Arrowsmith's version hinted at how difficult it was for Seattle to understand the white man's attitude toward land, water, air, and animals. For the soundtrack for a documentary I had already proposed about the environment, I decided to write a new version, elaborating on and heightening what was hinted at in Arrowsmith's text While it would be easy to hide behind the producer's decision, without my permission, to delete my "Written by" credit when the film was finished and aired on television, the real problem is that I should not have used the name of an actual human being, Chief Seattle.
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- Dont Look Back (Alex Delillo 4).
That I could put words into the mouth of someone I did not know, particularly a Native American, is pure hubris if not racist. My mind is like yours. My heart is very good towards Dr. I want always to get medicine from him. We are the friends of the Americans.
All the Indians are of the same mind. We look upon you as our father. We will never change our minds, but since you have been to see us we will always be the same. Now, now do you send this paper of our hearts to the Great Chief. That is all I have to say.bronextheralmo.tk
Chief Seattle | Roz Savage
One was a fragment of a speech recorded in and the other, from May of , was a lament by Seattle that the Port Elliott treaty had failed to win ratification in the US Senate, leaving the tribes in poverty and poor health. Those four short speeches are all we really know of the words of Chief Seattle. On that date, Dr. Henry A. Smith wrote of the Port Elliott negotiations,. Old Chief Seattle was the largest Indian I ever saw, and by far the noblest-looking.
He stood 6 feet full in his moccasins, was broad-shouldered, deep-chested, and finely proportioned. His eyes were large, intelligent, expressive and friendly when in repose, and faithfully mirrored the varying moods of the great soul that looked through them. He was usually solemn, silent, and dignified, but on great occasions moved among assembled multitudes like a Titan among Lilliputians, and his lightest word was law. When rising to speak in council or to tender advice, all eyes were turned upon him, and deep-toned, sonorous, and eloquent sentences rolled from his lips like the ceaseless thunders of cataracts flowing from exhaustless fountains, and his magnificent bearing was as noble as that of the most cultivated military chieftain in command of the forces of a continent.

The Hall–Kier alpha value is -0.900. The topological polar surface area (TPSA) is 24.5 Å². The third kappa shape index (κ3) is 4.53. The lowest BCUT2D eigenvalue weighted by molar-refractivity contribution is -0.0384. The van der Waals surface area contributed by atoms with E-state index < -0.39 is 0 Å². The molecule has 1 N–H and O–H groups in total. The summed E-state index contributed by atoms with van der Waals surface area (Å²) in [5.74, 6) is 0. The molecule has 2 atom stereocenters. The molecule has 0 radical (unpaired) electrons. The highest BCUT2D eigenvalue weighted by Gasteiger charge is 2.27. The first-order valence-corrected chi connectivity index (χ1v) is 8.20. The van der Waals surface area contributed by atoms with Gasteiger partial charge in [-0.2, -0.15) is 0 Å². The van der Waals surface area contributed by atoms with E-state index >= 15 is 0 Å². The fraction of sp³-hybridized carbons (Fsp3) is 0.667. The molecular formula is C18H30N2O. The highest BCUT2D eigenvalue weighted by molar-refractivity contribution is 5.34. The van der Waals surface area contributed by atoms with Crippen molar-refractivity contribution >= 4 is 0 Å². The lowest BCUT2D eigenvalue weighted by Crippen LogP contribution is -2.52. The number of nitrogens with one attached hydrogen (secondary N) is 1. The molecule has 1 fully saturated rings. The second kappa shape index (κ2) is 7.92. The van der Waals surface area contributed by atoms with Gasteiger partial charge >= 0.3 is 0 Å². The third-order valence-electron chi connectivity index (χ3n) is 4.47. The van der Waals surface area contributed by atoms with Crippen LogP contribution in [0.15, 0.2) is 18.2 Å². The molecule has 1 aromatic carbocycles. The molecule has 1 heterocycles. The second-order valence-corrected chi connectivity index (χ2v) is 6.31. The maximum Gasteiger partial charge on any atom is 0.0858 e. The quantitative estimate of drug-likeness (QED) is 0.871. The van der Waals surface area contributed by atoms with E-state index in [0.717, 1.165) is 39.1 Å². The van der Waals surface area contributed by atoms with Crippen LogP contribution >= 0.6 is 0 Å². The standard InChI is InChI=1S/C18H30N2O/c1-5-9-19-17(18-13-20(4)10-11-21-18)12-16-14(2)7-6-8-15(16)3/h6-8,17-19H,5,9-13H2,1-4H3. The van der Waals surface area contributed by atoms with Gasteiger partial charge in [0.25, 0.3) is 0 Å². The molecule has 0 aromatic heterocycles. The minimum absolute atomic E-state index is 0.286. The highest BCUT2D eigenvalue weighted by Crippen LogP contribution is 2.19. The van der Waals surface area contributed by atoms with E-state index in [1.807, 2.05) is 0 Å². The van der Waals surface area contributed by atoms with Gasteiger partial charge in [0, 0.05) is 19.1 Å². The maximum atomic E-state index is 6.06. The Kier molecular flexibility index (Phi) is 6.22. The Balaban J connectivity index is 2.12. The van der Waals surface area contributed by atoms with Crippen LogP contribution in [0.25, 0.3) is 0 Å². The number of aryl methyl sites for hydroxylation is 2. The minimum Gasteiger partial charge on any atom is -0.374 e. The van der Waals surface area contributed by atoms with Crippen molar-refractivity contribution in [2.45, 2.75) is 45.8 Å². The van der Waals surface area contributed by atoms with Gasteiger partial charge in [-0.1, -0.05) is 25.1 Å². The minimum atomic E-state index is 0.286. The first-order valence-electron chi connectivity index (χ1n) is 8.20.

Neither his eloquence, his dignity, or his grace were acquired. They were as native to his manhood as leaves and blossoms are to a flowering almond. His influence was marvelous. He might have been an emperor but all his instincts were democratic, and he ruled his loyal subjects with kindness and paternal benignity. He was always flattered by marked attention from white men, and never so much as when seated at their tables, and on such occasions he manifested more than anywhere else the genuine instincts of a gentleman.
Clark observed:. As a result of such discrepancies, staff of the National Archives in Washington, DC, concluded that the speech is most likely fiction. This speech is indeed memorable, and one is left wondering how Dr. Smith managed to translate a lengthy address in the obscure Lushootseed language, after being first translated into Chinook Jargon , a limited trading language, into then such florid Victorian prose, or why he waited 32 years to publish his translation. They are not many. No bright star hovers about the horizon.
But why should we repine? Why should I murmur at the fate of my people? Tribes are made up of individuals and are no better than they. Men come and go like the waves of the sea. A tear, a tamanamus, a dirge, and they are gone from our longing eyes forever. Even the white man, whose God walked and talked with him, as friend to friend, is not exempt from the common destiny. We may be brothers, after all. We shall see. But should we accept it, I here and now make this the first condition: That we will not be denied the privilege, without molestation, of visiting at will the graves of our ancestors and friends.
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To see what your friends thought of this book, please sign up. To ask other readers questions about World of Chief Seattle , please sign up. Be the first to ask a question about World of Chief Seattle. Lists with This Book. Community Reviews. Showing Average rating 4.
Rating details. More filters. Sort order. Jun 10, Volkert rated it it was amazing Shelves: washington-state , non-fiction , indians-native-americans. This little volume provides an excellent introduction to the world and culture of the Coast Salish people, and more specifically the Suquamish Tribe, in the time before and during the life of Chief Seattle, as well as how life has evolved as a result of the intrusion of the Euro-American way of life.
With a copyright date, some of the more recent information is a bit outdated, but the background is fascinating, especially as it's written from a Native perspective.